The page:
Debt obligations may not end after your car is repossessed

Car repossession is an unsettling moment, whether you discover the vehicle missing or you see the tow truck take it away. For Yvette Harris, that “moment” has lasted more than ten years. She continues to pay for a 1997 Mitsubishi, a now twenty-year-old, “vintage” car she no longer owns.

Like many Americans with less than stellar credit, the single mother turned to a subprime auto lender with high interest rates and fees. What was not on the fine print of the loan documents she and others have signed is the continuing “relationship” that goes on after a car is repossessed.

After reselling the car, Harris’ subprime auto lender was unable to recover the entire balance. Determined to collect what remained, they filed suit in court and won the right to seize a portion of her income to cover the debt. To date, the lender has garnished more than $4,000 from her paychecks, forcing Harris to go on public assistance to support her two sons.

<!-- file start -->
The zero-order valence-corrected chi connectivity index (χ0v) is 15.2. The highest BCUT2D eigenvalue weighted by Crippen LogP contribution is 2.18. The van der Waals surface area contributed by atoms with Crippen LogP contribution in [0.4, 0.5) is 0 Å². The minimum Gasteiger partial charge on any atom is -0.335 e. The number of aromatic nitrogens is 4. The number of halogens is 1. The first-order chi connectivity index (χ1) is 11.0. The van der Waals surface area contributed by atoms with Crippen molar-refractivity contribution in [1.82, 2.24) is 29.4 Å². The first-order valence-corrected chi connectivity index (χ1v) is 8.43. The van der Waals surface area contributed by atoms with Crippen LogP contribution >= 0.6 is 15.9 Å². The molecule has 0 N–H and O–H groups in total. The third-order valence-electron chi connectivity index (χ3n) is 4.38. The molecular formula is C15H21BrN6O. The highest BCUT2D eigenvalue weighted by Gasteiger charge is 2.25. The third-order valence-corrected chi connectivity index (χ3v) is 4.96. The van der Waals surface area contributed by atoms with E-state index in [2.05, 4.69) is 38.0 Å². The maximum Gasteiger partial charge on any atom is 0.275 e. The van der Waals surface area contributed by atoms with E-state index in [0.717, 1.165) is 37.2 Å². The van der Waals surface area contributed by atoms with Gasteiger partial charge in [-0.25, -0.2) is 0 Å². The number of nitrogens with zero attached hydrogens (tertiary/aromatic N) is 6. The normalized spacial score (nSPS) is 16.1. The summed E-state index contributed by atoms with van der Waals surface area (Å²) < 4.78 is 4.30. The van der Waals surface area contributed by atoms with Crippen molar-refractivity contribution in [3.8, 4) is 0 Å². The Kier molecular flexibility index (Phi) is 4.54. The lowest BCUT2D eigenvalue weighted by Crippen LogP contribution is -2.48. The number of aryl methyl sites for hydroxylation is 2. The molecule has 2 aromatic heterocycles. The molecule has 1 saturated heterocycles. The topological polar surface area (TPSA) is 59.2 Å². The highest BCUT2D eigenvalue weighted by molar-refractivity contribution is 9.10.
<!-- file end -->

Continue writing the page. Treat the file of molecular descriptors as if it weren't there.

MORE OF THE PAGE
Doing the math, Yvette Harris has been paying for a repossessed car for 13 years.

Her tale is all too common for those needing a vehicle to get to and from work and run necessary errands. For many, buying and leasing is not an option. Desperately in need of transportation, people are willing to roll the dice and take on thousands of dollars in debt with interests rates up to 24 percent.

The alliance of subprime lenders and auto lenders has generated billions of dollars in high-interest loans. Lenders claim that they are taking a chance as well. However, their “risks” have “rewards” when they repossess a car and engage in aggressive collection tactics, up to and including wage garnishment.

Lenders argue that subprime auto-lending meets an important needs and they are only recouping what they are legally owed. Collecting debt has become a critical part of their business, if not their highest priority.

Credit Acceptance, a well-known auto lender in the subprime market, does not bother to list the loans it makes first on its quarterly earnings statements.

At the top? The revenues they expect on the debts they collect.

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